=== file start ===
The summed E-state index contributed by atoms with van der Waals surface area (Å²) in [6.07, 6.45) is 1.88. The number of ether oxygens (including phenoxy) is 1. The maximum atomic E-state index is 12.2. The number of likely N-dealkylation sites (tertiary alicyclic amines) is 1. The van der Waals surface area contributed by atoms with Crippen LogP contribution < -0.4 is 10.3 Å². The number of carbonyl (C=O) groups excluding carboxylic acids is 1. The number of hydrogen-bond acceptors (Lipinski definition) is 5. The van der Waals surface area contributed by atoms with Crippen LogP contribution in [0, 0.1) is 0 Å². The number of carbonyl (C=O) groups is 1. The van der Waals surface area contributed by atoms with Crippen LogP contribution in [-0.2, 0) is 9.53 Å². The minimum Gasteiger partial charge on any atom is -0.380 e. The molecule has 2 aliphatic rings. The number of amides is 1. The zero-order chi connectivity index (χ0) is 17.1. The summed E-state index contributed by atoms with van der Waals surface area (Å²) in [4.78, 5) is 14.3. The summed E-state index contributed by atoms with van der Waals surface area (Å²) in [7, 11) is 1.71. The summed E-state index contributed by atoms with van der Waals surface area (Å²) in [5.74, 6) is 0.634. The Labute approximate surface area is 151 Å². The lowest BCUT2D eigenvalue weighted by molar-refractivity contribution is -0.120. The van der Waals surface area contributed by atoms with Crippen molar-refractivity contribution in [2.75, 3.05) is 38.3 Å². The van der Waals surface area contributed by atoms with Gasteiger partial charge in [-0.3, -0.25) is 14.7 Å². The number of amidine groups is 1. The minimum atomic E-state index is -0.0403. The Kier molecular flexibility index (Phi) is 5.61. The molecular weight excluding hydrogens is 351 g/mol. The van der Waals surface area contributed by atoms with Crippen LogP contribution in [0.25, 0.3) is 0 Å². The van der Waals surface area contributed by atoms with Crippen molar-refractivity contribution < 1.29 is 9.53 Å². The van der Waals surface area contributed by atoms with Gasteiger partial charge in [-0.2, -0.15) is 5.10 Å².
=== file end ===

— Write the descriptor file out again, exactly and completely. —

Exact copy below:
The summed E-state index contributed by atoms with van der Waals surface area (Å²) in [6.07, 6.45) is 1.88. The number of ether oxygens (including phenoxy) is 1. The maximum atomic E-state index is 12.2. The number of likely N-dealkylation sites (tertiary alicyclic amines) is 1. The van der Waals surface area contributed by atoms with Crippen LogP contribution < -0.4 is 10.3 Å². The number of carbonyl (C=O) groups excluding carboxylic acids is 1. The number of hydrogen-bond acceptors (Lipinski definition) is 5. The van der Waals surface area contributed by atoms with Crippen LogP contribution in [0, 0.1) is 0 Å². The number of carbonyl (C=O) groups is 1. The van der Waals surface area contributed by atoms with Crippen LogP contribution in [-0.2, 0) is 9.53 Å². The minimum Gasteiger partial charge on any atom is -0.380 e. The molecule has 2 aliphatic rings. The number of amides is 1. The zero-order chi connectivity index (χ0) is 17.1. The summed E-state index contributed by atoms with van der Waals surface area (Å²) in [4.78, 5) is 14.3. The summed E-state index contributed by atoms with van der Waals surface area (Å²) in [7, 11) is 1.71. The summed E-state index contributed by atoms with van der Waals surface area (Å²) in [5.74, 6) is 0.634. The Labute approximate surface area is 151 Å². The lowest BCUT2D eigenvalue weighted by molar-refractivity contribution is -0.120. The van der Waals surface area contributed by atoms with Crippen molar-refractivity contribution in [2.75, 3.05) is 38.3 Å². The van der Waals surface area contributed by atoms with Gasteiger partial charge in [-0.3, -0.25) is 14.7 Å². The number of amidine groups is 1. The minimum atomic E-state index is -0.0403. The Kier molecular flexibility index (Phi) is 5.61. The molecular weight excluding hydrogens is 351 g/mol. The van der Waals surface area contributed by atoms with Crippen LogP contribution in [0.25, 0.3) is 0 Å². The van der Waals surface area contributed by atoms with Crippen molar-refractivity contribution < 1.29 is 9.53 Å². The van der Waals surface area contributed by atoms with Gasteiger partial charge in [-0.2, -0.15) is 5.10 Å².